HTML and CSS Reference
When a Web browser reads a document that has HTML markup in it, it determines how
to render it onscreen by considering the HTML elements embedded within the document:
So, an HTML document is simply a text file that contains the information you want to
publish and the appropriate markup instructions indicating how the browser should
structure or present the document.
Markup elements are made up of a start tag, such as <strong> , and typically, though not
always, an end tag, which is indicated by a slash within the tag, such as </strong> . The tag
pair should fully enclose any content to be affected by the element, including text and other
N OTE There is a distinction between an element (for example, strong ) and the tags ( <strong>
and </strong> ) that are used by the element. However, you will likely often find the word
“tag” used in place of “element” in many if not most discussions about HTML markup. This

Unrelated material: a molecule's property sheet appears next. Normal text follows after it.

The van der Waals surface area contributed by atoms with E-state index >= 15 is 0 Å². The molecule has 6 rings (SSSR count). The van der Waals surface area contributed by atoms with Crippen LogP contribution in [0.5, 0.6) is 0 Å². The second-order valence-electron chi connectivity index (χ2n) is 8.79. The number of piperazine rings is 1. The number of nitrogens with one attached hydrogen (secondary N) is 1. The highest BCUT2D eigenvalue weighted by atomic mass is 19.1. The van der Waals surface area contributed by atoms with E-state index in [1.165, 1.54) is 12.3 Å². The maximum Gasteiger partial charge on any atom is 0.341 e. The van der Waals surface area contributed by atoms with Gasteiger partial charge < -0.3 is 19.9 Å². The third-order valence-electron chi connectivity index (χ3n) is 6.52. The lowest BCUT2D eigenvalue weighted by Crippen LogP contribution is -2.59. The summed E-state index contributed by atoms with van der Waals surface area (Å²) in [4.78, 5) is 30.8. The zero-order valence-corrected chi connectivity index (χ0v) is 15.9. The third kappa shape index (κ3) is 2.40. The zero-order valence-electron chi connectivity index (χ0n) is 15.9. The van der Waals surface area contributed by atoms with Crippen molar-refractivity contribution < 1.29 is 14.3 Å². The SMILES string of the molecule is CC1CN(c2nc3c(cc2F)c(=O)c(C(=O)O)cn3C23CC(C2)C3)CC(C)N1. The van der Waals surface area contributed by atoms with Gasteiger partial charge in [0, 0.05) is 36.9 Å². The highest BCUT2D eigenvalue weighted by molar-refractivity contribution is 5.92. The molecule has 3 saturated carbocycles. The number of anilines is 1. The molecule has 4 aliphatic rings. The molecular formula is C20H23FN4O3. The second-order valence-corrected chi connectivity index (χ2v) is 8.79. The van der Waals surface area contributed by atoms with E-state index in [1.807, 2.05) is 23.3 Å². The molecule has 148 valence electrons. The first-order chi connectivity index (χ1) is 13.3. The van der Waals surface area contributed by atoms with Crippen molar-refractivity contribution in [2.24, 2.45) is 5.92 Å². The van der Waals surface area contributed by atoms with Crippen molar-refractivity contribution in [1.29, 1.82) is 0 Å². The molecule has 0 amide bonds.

observation even includes historically relevant documents discussing HTML 1 written by Tim
Berners-Lee, the founding father of the Web. Fortunately, despite any imprecision of word choice
that people may exhibit when discussing markup, meaning is usually well understood and this
should not be a tremendous concern.
Under traditional HTML (not XHTML), the close tag for some elements is optional
because their closure can be inferred. For example, a <p> tag cannot enclose another <p>
tag, and thus the closing </p> tag can be inferred when markup like this is encountered:
<p> This is a paragraph.
<p> This is also a paragraph.
Such shortened notations that depend on inference may be technically correct under the
specification, but stylistically they are not encouraged. It is always preferable to be precise,
so use markup like this instead:
<p> This is a paragraph. </p>
<p> This is also a paragraph. </p>
1 Historic intro to HTML that clearly uses the term tag instead of element www.w3.org/History/19921103-